Again, thank for all the useful information. As I believe I told you, I love the buses, but obviously the subways are great if one is in a hurry. I wondered why they wouldn't let me on the 34th street bus!!!!! Now I know! Have a great Memorial Day!!!!!
Will e-mail you.
Ricardo, you don't want to be in the 30s on the West side, where it is a little scuzzy. You want to be north of Port Authority, which is where scuzziness begins and is not the most comfortable place to walk at night. On West side in the 40s there are some beautiful tree-lined streets between 8-10th ave. So try and get around here. Into the 50s is fine for your purposes as well. Subway is on 8th I think. Going crosstown here though is a bit of a pain as you have to fight through the tourists at Times Square. I lived at 50th and 9th for a summer and location was pretty good. Not my cup of tea (I like downtown) but loads of restaurants, lively, etc. So suggest limiting your search to 40-59th St.
Ottawa: The discussion boards are powered by whisky these days and so you just hit the reply button 6 times wondering what the bikes and doughnuts were up to.
Ottawa is correct -- it's not the most desirable -- that area around Port Authority is the last hold-out of sleaze in the area.
And Ottawa - you have no idea what you are talking about with regard to the west 30s. Riccardo - you would be wise to ignore Ottawa on this one. The buildings you mentioned on west 34, and the neighborhood in general, would fine for a gay man in his 60s. In fact, if I had a dollar for ever gay man in his 60s living in the west 30s......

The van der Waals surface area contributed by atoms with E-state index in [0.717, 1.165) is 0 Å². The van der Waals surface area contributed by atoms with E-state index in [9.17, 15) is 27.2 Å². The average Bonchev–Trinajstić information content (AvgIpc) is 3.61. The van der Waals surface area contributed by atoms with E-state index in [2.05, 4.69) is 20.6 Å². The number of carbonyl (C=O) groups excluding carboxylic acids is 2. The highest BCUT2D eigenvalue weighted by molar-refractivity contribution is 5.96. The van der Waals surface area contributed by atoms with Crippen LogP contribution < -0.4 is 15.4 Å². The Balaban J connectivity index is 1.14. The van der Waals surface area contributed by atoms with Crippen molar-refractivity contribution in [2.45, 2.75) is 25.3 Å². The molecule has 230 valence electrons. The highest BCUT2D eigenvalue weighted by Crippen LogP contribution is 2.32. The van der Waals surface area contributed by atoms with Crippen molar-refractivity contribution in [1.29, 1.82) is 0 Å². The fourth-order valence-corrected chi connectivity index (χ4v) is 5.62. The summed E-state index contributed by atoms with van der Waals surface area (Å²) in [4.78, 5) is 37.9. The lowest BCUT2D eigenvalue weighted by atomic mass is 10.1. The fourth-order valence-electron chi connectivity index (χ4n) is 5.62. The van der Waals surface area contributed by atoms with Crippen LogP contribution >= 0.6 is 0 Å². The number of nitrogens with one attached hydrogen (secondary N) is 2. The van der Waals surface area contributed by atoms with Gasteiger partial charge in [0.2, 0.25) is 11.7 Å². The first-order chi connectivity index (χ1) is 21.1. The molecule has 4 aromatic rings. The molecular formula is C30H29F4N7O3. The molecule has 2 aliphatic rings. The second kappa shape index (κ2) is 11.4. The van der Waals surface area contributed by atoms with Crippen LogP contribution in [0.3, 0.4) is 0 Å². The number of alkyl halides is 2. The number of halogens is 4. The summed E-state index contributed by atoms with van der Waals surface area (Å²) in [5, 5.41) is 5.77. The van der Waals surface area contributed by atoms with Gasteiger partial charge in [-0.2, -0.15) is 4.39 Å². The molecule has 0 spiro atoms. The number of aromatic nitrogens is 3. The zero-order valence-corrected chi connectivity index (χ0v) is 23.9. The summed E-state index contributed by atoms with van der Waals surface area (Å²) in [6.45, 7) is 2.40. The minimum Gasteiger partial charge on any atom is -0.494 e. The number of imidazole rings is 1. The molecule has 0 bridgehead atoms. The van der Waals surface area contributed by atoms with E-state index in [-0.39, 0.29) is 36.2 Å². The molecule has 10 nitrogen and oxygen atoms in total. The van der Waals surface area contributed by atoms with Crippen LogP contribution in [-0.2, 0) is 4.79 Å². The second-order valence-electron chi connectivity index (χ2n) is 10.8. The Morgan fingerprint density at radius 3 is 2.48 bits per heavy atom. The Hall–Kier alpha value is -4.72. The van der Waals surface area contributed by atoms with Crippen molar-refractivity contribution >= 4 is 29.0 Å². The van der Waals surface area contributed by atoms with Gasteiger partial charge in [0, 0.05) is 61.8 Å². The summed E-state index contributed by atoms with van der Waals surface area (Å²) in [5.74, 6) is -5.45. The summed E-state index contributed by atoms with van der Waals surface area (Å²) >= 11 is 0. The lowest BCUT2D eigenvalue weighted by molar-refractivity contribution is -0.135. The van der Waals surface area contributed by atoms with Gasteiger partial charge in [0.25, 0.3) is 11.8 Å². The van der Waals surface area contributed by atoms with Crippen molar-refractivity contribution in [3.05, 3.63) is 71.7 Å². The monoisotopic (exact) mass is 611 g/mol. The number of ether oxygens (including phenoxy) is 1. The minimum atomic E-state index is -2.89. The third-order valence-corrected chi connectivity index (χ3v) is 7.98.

And the basketball courts and sex toy shops near 6th ave and Bleeker make that area a total shithole. Does that taint the whole west village?
I said some people are perfectly happy living there you are obviously one of them.
The fact is that the area north of Port Authority is nicer in terms of what Riccardo likes to do.
He can walk to the theater (and home) without passing Port Authority.
He can walk to Central Park.
The point is that he hasn't looked at that many apts and wanted to know if that area is a good place to start.
If he doesn't find something he likes better he can return to look at that apt or another in the area.
kylew so patient so informative as always. OP, you are coming across as green as a pea pod. do some real research with your feet and online.
Riccardo has had a wonderful career in the Arts.
His enthusiasium for N.Y.C. and his decision to live here has provided us with insight into a non-jaded, non-cynical newcomer to the se discussion boards.
His questions have been polite and his appreciation for Manhattan and those of us who have given tips on his apt hunt, is delightful.
He has been doing research of his own and also enjoys chatting with the se commenters.
kyle is indeed so patient and informative. Others on this thread have also given advice without complaint.
He is welcome to share our little corner of cyberspace.
So, all of you with your wonderful comments and suggestions, my research shows what I initially thought: I want and WILL live at 300 west 23rd. With the sale of my apartment, and with an increased monthly (income) distribution from my 401(k), I can, indeed, afford to live there. 400 sq. ft. is a stetch, and makes the word "downsizing" a reality beyond words. But standing at my stove, cooking chicken scarpariello looking at the magnificent Empire State Building, and knowing that I can catch the C or E and be at the theater district in 2 minutes says it all. And I don't know if you guys know (sure you do): on every street corner in Chelsea, there are vendors with carts selling the most beautiful fruit and vegetables immaginable: artichokes, cauliflower, manilla mangoes, and the list goes on. I wish I could shake everyone's hands. And believe it or not, you WILL see me on Broadway (in bit parts, but that's cool).
Love and good energy to you all. Truth especially.
another satisfied customer!
"Manhattan Mini Storage". For those who need to downsize but have items they want/must keep.
Congrats Ricardo! You'l also be able to enjoy strolls along the Highline, which has really invigorated the area.